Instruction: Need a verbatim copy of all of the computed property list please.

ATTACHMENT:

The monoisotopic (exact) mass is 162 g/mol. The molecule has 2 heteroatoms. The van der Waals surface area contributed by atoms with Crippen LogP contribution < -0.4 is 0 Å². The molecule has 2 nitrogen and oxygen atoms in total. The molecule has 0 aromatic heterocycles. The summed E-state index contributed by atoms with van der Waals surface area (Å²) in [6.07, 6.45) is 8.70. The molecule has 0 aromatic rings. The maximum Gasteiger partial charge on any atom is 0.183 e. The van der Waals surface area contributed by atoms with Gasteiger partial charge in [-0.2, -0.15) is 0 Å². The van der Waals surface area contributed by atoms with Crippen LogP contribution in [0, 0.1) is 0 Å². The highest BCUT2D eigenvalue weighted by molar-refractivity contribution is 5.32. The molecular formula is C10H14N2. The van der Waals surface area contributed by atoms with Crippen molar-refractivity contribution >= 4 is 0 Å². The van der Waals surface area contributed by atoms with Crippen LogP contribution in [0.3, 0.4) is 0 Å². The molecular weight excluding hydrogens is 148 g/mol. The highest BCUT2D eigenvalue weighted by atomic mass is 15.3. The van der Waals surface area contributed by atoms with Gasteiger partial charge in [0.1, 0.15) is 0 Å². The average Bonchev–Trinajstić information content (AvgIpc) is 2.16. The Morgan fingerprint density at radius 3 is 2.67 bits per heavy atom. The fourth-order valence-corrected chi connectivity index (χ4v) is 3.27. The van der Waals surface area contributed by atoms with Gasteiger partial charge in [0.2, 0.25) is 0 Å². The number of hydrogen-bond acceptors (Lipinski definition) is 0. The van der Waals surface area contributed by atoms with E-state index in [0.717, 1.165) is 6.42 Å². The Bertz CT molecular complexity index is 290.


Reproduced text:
The monoisotopic (exact) mass is 162 g/mol. The molecule has 2 heteroatoms. The van der Waals surface area contributed by atoms with Crippen LogP contribution < -0.4 is 0 Å². The molecule has 2 nitrogen and oxygen atoms in total. The molecule has 0 aromatic heterocycles. The summed E-state index contributed by atoms with van der Waals surface area (Å²) in [6.07, 6.45) is 8.70. The molecule has 0 aromatic rings. The maximum Gasteiger partial charge on any atom is 0.183 e. The van der Waals surface area contributed by atoms with Gasteiger partial charge in [-0.2, -0.15) is 0 Å². The van der Waals surface area contributed by atoms with Crippen LogP contribution in [0, 0.1) is 0 Å². The highest BCUT2D eigenvalue weighted by molar-refractivity contribution is 5.32. The molecular formula is C10H14N2. The van der Waals surface area contributed by atoms with Crippen molar-refractivity contribution >= 4 is 0 Å². The van der Waals surface area contributed by atoms with Crippen LogP contribution in [0.3, 0.4) is 0 Å². The molecular weight excluding hydrogens is 148 g/mol. The highest BCUT2D eigenvalue weighted by atomic mass is 15.3. The van der Waals surface area contributed by atoms with Gasteiger partial charge in [0.1, 0.15) is 0 Å². The average Bonchev–Trinajstić information content (AvgIpc) is 2.16. The Morgan fingerprint density at radius 3 is 2.67 bits per heavy atom. The fourth-order valence-corrected chi connectivity index (χ4v) is 3.27. The van der Waals surface area contributed by atoms with Gasteiger partial charge in [0.2, 0.25) is 0 Å². The number of hydrogen-bond acceptors (Lipinski definition) is 0. The van der Waals surface area contributed by atoms with E-state index in [0.717, 1.165) is 6.42 Å². The Bertz CT molecular complexity index is 290.